The NASA Centennial Challenges are a set of interesting contests aimed at leveraging the knowledge of citizen inventors to solve actual obstacles faced by the space agency. In June 2016, I participated in their Sample Return Robot Competition, a $1.5 million Mars-focused program aimed to create a rover that can autonomously locate, retrieve, and return various samples while navigating with limited mapping information and without the use of Earth-based navigation tools.
With a background in molecular biology, biotechnology, and research, I never expected to say that I build robots. I competed in the challenge as a single-person team against much larger universities and companies, some that had already been participating for multiple years. I based the design and programming strategy for my robot on the desire for simplicity, a small budget, and inspiration from biological systems and insects. Computer vision in variable lighting conditions and navigation without GPS or a compass were major design challenges. Preparation for the competition also involved months of field-testing and debugging. I rented out a domed soccer field to accomplish full-scale field-testing in the midst of a Canadian winter.
The Sample Return Robot Competition is a two-level challenge; Level 1 requires the return of two samples (a cylinder and a purple rock) within a 30-minute time limit. I was the first to prequalify, and the first robot on the competition field. My competition runs were less successful, but ultimately, my persistence paid off, and by the end of the week, I was one of just seven teams to complete Level 1 over the five years of competition.
Level 2 involved one single attempt on a much larger field with 11 possible samples to collect. In preparation, I built two additional robots to implement a swarm strategy that would give higher-value samples priority during transport. They worked perfectly off the field, but unfortunately the robots knocked themselves off course at the beginning of my run, ending the competition for me. Nonetheless, participating in the NASA Challenge is one of my proudest moments to date. I learned that simple solutions are often more straightforward and cheaper than those involving expensive equipment, and can be just as powerful. Also, field-testing is the most important thing you can do. Put your robot in the exact conditions that you expect to encounter, but be ready to bounce back when things don’t work — because they often won’t.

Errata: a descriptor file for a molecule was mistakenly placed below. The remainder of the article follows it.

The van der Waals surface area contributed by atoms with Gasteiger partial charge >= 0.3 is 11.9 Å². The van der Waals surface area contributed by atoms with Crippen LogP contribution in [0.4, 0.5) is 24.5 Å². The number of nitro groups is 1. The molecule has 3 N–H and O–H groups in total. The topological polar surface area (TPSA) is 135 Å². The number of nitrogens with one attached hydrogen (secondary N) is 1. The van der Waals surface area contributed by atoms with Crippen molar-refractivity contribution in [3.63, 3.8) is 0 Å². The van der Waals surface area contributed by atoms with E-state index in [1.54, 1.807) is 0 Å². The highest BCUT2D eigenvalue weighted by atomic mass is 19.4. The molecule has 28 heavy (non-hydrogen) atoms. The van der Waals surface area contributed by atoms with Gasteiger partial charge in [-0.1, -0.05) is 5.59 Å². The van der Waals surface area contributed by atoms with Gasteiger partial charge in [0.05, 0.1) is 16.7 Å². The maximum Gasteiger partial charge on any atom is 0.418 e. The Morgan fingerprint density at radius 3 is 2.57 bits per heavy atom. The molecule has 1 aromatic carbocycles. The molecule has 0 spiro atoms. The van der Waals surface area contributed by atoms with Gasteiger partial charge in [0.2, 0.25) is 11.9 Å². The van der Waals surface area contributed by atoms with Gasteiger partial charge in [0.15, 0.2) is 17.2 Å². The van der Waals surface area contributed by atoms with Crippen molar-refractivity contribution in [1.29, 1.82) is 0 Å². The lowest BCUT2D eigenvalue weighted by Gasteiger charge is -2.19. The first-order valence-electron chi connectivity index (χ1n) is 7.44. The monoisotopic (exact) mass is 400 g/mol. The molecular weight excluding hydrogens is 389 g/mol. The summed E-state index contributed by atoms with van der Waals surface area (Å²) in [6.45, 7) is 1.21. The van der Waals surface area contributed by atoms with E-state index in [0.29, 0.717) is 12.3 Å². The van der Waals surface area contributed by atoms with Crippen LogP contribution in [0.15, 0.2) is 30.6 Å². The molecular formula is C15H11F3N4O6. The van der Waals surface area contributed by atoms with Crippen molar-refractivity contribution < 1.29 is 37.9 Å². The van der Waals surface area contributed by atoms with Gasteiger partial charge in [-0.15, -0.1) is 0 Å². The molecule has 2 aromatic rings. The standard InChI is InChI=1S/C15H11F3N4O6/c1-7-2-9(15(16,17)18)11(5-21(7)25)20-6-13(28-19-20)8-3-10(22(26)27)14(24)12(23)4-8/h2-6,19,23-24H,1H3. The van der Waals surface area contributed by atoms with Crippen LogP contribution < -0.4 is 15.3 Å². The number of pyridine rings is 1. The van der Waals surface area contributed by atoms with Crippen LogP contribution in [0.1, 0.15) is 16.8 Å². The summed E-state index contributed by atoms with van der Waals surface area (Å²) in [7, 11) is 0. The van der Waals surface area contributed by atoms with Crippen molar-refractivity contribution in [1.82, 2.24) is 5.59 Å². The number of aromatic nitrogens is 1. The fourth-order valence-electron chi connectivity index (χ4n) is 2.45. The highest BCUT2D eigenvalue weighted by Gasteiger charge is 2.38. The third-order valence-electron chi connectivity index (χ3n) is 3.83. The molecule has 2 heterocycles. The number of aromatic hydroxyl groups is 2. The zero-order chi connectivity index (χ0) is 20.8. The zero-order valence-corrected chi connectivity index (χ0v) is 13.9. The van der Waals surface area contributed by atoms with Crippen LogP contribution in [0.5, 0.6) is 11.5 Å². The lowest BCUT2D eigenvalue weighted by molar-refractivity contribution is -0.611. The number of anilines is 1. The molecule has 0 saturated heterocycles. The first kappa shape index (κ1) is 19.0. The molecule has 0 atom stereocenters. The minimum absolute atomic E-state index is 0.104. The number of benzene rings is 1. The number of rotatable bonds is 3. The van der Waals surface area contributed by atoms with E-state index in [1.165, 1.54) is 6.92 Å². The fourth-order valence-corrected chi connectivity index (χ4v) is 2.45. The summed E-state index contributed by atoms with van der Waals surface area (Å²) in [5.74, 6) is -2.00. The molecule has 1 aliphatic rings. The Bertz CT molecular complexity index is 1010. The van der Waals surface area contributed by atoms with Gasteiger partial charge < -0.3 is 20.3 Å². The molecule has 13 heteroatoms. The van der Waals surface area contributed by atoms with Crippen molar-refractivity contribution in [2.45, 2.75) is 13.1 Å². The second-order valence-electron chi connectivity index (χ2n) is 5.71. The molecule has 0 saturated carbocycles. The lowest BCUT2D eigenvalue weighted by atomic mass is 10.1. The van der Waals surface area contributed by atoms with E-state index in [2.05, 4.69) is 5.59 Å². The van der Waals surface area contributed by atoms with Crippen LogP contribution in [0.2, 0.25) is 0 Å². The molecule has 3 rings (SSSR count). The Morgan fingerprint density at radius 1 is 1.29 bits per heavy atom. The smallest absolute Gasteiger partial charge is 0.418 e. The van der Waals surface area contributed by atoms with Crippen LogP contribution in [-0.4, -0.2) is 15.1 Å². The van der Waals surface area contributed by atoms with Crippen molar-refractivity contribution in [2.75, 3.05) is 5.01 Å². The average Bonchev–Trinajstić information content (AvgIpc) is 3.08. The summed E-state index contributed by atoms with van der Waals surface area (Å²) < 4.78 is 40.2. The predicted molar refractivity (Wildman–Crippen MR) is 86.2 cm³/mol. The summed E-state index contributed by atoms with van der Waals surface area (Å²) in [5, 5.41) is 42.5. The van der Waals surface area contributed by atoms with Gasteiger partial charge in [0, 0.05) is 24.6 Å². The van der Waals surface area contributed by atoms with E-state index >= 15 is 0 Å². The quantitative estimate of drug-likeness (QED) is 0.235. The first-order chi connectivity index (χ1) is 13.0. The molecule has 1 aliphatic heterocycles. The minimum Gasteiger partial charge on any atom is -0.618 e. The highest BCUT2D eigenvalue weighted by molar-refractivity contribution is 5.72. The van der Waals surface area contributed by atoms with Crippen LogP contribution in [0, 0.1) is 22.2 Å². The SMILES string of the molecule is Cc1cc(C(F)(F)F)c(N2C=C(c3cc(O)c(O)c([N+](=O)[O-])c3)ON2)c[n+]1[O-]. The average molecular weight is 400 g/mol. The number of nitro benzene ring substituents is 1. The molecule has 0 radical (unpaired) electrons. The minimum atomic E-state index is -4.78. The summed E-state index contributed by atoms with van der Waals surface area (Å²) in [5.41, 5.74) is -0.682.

The competition has stuck with me, and ultimately I plan to build a company around autonomous vision-based robotics. Hopefully some of the technology and strategy from this project will make it to Mars some day.
Other than a custom-made aluminum chassis, my robot uses common parts including a simple webcam, lidar, Dynamixel servos for the collection mechanism and camera pan and tilt, and high-torque motors for the wheels. For the brains, I used an Intel Compute Stick to run OpenCV, NumPy, and Pysolar, and an Arduino 101, which has an onboard accelerometer and gyroscope. This was the lightest and smallest robot in the competition, and I’m quite certain it also cost the least.